The weekly one-on-one peer meetings were established with the goal of having each student connect socially with their peer, discuss their progress in the program, and navigate through exercises and conversations to support their scientific and personal growth. The RockEDU team set up a tab in the campus cafe, so that students could get snacks and beverages during their meetings. In the spirit of developing autonomy and time management skills, students were responsible for setting a standing time for their weekly meetings.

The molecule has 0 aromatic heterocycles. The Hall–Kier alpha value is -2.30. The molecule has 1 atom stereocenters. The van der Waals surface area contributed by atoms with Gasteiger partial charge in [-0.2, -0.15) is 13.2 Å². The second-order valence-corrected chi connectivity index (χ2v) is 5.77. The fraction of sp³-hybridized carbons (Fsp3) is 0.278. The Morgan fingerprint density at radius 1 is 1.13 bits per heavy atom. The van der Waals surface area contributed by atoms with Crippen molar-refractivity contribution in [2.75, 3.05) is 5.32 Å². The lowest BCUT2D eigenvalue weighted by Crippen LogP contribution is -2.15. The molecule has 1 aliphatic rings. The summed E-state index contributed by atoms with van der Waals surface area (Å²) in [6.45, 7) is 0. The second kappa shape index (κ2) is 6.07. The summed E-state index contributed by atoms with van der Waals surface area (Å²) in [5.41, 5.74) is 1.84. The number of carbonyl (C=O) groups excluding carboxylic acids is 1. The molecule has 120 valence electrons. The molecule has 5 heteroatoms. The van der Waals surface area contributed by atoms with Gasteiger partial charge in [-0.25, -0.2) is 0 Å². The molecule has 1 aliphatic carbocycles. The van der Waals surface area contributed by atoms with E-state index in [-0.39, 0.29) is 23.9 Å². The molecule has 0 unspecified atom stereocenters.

Each meeting was supported by “themed” discussion guides that were intended to guide the conversations and highlight relevant topics based on the week of the SSRP. At the end of each discussion guide, we assigned an article that related to that week’s discussion, and gave the peers an opportunity to reflect on their experiences. All discussion guide PDFs can be found in our save & share tab, to the right! 

First Meeting: The first meeting focused on the peers getting acquainted with one another and included discussion about personal interests, goals for the program and career aspirations. The first article focused on the role of failure within science, and shared advice for navigating through failure within research.